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Section 1 of the BMAT puts you through 32 questions in just 60 minutes. It’s designed to test aptitude skills with a focus on three main areas: problem-solving, understanding argument, and data analysis and inference.

Section 1 Explained

Section 1 of the BMAT uses multiple-choice questions to assess your problem solving and critical thinking skills. You’ll be given either a passage of text or piece of information in the form of a diagram, data set or graph and then asked a question and you have to pick from five potential answers.

You’ll have an hour to answer 32 questions in Section 1 of the BMAT. You won’t be penalised for getting a question wrong, so you should attempt to answer every question.

This section is divided into 16 problem-solving questions and 16 critical thinking questions. The types are mixed together in the test, with questions presented in order of difficulty.

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Key Skill: Problem Solving

There are no pure mathematical questions in Section 1. Instead, these BMAT questions are designed to test problem-solving abilities using basic mathematical skills. You are not allowed a calculator so the questions rely on you using mental arithmetic, pen and paper and problem-solving to get around the need for complex calculations!

You will be required to solve problems using simple numerical and algebraic operations.

Problem solving questions might cover:

  • Speed, distance and time calculations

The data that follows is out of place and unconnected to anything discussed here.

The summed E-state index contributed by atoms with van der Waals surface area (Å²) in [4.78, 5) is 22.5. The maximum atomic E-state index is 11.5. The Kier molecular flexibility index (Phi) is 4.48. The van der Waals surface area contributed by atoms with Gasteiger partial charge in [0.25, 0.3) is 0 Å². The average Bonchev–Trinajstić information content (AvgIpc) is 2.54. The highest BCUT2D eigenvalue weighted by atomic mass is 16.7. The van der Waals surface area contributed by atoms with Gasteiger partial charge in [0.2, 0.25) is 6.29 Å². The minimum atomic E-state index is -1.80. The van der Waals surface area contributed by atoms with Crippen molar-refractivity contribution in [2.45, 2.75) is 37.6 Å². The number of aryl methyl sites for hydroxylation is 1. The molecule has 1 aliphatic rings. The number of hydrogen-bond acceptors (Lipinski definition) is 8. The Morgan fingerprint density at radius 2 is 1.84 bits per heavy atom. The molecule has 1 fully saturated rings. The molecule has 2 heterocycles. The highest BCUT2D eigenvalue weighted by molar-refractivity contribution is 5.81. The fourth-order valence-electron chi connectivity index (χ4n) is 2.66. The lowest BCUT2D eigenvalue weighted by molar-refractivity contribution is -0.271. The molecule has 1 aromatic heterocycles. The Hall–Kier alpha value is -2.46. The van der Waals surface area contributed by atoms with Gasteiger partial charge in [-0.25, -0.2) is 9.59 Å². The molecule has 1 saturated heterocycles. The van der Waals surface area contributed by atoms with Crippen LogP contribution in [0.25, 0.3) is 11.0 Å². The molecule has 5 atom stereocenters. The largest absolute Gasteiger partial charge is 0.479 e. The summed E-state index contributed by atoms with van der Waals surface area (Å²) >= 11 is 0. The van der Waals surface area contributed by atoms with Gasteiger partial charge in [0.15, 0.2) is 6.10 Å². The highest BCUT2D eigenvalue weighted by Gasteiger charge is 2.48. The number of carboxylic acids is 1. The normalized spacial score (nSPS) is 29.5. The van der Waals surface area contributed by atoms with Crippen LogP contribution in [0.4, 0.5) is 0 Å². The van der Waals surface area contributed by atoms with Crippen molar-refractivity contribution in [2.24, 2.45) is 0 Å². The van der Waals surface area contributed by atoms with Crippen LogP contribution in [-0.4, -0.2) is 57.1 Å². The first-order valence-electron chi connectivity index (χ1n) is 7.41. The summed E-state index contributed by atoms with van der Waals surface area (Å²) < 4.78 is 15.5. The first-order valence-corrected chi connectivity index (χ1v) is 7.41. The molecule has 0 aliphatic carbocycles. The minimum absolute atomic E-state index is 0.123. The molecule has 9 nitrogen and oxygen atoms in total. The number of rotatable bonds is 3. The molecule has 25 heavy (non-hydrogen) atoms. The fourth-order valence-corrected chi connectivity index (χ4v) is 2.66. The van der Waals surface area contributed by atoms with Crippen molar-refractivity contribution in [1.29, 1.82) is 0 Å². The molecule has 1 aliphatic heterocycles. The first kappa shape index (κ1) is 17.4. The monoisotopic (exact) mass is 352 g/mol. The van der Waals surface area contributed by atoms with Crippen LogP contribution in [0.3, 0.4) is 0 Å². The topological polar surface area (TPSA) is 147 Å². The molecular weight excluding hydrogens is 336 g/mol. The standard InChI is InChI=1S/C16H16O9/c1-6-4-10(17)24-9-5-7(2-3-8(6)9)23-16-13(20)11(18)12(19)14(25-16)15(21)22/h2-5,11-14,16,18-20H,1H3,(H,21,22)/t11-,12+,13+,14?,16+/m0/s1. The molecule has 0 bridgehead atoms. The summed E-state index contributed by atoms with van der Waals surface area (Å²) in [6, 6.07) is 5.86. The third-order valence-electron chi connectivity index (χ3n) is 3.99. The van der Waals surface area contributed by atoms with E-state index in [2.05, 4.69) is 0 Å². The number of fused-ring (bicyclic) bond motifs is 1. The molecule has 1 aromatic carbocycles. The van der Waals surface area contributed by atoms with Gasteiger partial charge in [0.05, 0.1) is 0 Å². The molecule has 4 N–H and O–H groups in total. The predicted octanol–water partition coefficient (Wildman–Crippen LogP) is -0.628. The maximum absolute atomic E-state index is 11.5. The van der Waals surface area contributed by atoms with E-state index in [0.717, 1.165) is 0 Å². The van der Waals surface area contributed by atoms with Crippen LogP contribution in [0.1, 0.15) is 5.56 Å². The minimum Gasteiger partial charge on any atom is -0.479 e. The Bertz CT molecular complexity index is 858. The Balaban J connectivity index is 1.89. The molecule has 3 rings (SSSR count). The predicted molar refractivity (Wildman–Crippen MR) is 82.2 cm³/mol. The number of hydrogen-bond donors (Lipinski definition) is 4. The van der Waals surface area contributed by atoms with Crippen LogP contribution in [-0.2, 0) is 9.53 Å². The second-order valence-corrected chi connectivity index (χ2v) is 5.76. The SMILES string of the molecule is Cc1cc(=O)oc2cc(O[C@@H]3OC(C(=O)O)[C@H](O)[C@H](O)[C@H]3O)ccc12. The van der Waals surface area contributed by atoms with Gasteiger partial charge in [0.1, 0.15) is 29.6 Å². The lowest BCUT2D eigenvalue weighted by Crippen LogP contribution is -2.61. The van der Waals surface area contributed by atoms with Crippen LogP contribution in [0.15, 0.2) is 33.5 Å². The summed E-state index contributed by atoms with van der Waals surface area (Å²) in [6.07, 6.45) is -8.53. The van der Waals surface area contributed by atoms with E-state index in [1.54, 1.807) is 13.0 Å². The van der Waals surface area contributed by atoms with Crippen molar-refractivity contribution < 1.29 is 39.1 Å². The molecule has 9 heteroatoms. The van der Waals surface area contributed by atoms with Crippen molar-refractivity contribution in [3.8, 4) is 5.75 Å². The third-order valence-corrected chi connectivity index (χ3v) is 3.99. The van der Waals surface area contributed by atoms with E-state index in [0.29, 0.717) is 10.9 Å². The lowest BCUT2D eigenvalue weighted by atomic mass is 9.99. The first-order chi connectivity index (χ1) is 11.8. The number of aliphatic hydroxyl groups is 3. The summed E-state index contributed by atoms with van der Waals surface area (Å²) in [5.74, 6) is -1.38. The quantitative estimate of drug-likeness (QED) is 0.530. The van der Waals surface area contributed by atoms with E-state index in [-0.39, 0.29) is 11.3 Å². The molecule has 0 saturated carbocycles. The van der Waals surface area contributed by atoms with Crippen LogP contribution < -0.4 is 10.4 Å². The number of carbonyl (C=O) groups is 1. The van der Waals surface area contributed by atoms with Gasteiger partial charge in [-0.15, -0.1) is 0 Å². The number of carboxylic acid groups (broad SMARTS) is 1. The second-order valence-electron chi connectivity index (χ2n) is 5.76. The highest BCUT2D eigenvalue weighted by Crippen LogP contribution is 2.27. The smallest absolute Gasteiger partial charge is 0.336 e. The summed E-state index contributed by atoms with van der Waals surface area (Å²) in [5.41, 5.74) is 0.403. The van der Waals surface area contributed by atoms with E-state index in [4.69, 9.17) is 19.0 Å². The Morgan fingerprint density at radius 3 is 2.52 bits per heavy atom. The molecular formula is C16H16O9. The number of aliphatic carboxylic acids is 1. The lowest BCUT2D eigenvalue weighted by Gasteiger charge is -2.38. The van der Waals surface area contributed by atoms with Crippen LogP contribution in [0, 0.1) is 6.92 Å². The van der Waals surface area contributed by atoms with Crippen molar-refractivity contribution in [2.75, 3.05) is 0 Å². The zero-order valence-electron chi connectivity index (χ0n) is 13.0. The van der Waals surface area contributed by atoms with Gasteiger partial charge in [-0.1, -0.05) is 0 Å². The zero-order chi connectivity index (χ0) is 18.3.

• Logical reasoning
  • Spatial reasoning
  • Deductive reasoning
  • Partial table questions
  • and more…

Key Skill: Critical Thinking

The verbal questions are designed to assess your critical thinking, and ability to understand arguments. The BMAT test will ask you to identify conclusions, assumptions, and flaws in arguments presented in short passages of text, as well as identify which options might strengthen or weaken the argument.

This got updated in 2020, when all questions became ‘single answer’ format. The structure of critical thinking questions is:

  1. 100 – 150 word argument
  2. Question
  3. Five answer options to choose from

Previously there used to be combination answer options, which mean you’d see the argument and the question, then you’d get three different statements and you could choose from five to seven answers.

With critical thinking you’ll need to identify things like:

  • Conclusions
  • Assumptions
  • Argument flaws
  • Strengthening points
  • Weakening points
  • Reasoning or structural errors

Section 1 Tips

  • Prepare your mental maths. Practice on past GCSE maths papers and try to build your speed with calculations.
  • Read widely to boost your comprehension. Practice until you can quickly identify unreliable or ambiguous information in data.
  • Treat Section 1 like the UCAT Verbal Reasoning section. Read the question, look out for trick words, don’t make assumptions.
  • Practice Past Papers. Use our BMAT Question Bank and read our detailed guide on how to use BMAT past papers.
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